1997 – PlayStation (Final Fantasy VII International) (Japan Only)
    1998 – Microsoft Windows PC


This Fantasy follows protagonist Cloud Strife, who, at the beginning of the game, joins the rebel organization AVALANCHE in their quest to stop the world-controlling megacorporation Shinra, which is draining the life of the planet for use as an energy source. As the story progresses, Cloud and his allies become involved in a larger world-threatening conflict and face Sephiroth, the game's main antagonist.

While Final Fantasy had been primarily found on Nintendo consoles up until this point, Square decided to make a bold move when seeing the power of the Playstation and moved this title there. It was a smart decision indeed, as FF7 was one of the biggest launches in the series selling over 10 million copies worldwide, the most any FF has ever sold. It could even be argued that the success of FF7 is why the Nintendo 64 saw next to no RPG's.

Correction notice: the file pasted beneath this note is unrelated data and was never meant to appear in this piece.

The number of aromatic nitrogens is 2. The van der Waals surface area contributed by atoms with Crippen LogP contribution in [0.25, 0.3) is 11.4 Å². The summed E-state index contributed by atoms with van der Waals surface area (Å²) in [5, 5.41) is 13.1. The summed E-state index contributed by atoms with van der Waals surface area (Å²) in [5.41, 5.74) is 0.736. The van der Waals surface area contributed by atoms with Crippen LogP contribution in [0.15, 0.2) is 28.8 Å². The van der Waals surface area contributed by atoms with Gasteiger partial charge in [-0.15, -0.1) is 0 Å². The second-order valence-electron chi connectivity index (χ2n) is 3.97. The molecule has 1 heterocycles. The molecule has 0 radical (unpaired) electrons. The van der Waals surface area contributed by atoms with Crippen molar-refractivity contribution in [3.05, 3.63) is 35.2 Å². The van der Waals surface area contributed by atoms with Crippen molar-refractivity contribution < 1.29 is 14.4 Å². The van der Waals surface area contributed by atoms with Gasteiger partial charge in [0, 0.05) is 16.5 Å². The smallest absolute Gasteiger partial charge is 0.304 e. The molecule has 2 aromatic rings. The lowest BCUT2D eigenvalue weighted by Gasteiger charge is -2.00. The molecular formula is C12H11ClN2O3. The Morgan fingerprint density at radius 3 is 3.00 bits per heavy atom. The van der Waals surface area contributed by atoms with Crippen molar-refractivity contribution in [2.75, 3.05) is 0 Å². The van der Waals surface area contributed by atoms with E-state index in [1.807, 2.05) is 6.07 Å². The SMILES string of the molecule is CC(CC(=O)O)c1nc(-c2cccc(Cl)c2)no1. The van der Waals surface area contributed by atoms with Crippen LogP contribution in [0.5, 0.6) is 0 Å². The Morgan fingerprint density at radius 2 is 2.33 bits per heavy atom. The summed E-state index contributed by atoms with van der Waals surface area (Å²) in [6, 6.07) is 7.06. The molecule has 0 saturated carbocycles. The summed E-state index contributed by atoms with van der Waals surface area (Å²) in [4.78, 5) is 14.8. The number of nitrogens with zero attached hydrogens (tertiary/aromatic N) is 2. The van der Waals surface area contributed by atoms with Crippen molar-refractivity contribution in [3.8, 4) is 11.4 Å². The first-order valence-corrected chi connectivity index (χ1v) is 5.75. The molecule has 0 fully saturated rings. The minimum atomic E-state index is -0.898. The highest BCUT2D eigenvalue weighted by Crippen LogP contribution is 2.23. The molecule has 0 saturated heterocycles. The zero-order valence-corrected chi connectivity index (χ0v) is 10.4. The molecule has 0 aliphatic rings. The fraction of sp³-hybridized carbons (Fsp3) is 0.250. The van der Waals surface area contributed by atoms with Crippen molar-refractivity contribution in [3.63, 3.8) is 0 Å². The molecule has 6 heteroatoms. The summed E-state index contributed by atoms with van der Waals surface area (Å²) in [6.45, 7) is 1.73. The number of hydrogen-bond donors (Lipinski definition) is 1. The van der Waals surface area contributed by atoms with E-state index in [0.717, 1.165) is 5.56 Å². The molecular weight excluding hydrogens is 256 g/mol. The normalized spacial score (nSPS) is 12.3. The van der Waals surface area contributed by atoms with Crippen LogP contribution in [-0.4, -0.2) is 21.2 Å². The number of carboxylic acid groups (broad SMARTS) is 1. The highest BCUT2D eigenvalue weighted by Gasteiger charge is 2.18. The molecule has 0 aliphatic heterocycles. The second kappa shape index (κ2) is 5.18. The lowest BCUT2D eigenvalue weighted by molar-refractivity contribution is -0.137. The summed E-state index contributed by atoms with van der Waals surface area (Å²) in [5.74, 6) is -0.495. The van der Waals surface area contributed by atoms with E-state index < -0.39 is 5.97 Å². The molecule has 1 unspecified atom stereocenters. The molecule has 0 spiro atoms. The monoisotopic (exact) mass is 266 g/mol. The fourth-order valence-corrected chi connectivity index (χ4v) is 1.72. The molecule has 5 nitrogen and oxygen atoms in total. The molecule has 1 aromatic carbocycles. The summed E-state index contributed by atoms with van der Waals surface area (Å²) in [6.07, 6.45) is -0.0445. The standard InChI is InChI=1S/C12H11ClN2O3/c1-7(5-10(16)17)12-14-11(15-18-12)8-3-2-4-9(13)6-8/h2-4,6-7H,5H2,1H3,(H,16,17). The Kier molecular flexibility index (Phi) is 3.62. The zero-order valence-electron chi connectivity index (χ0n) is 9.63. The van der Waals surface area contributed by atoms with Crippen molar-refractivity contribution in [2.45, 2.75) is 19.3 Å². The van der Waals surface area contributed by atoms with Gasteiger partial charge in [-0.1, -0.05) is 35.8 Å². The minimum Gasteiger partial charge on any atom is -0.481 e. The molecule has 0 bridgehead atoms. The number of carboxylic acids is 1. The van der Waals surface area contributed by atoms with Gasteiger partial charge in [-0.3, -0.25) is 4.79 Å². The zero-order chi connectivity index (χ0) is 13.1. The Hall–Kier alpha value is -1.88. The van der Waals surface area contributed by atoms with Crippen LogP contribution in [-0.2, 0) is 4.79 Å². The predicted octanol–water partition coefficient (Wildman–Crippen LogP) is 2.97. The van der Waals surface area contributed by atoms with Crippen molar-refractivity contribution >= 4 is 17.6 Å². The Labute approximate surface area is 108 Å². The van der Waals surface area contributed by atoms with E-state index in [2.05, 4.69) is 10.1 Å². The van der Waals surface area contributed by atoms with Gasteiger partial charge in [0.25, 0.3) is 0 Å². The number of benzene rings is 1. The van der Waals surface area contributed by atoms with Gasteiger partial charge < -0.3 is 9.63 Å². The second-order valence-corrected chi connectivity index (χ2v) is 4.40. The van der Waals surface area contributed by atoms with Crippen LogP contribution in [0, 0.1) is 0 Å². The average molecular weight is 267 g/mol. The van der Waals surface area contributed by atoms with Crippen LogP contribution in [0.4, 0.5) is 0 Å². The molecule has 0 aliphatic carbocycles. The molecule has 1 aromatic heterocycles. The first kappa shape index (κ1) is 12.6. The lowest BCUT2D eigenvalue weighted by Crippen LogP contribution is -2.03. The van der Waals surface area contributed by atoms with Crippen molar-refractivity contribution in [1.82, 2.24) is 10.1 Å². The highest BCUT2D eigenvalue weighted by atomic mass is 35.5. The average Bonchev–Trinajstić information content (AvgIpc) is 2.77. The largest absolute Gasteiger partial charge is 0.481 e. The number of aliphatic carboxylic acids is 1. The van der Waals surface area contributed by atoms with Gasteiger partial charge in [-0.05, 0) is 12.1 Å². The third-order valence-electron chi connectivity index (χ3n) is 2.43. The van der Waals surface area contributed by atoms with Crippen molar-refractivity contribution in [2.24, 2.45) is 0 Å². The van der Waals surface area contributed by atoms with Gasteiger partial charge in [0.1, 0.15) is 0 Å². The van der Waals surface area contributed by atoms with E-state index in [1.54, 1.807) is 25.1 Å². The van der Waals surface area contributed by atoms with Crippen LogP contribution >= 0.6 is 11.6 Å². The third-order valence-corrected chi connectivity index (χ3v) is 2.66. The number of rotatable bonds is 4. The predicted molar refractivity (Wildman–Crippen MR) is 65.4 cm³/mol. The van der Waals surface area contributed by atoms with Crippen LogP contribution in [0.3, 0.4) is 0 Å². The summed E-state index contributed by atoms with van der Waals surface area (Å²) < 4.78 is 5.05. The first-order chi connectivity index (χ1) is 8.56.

The addition of CGI Backgrounds and Cinematics helped enhance this story-driven narrative ten-fold. This games release literally laid a landmark on history of video games, as it set a standard for RPG's and other games in the genre from then on.


    Release years by system:
    1999 – PlayStation
    2000 – Microsoft Windows personal computer


This Fantasy focuses on a group of young mercenaries who are drawn into an international conflict, and seek to protect the world from a sorceress manipulating the war for her own purposes. The primary protagonist is Squall Leonhart, a 17-year-old reclusive loner and student at the military academy Balamb Garden, who is training to become a "SeeD", a mercenary paid by the academy.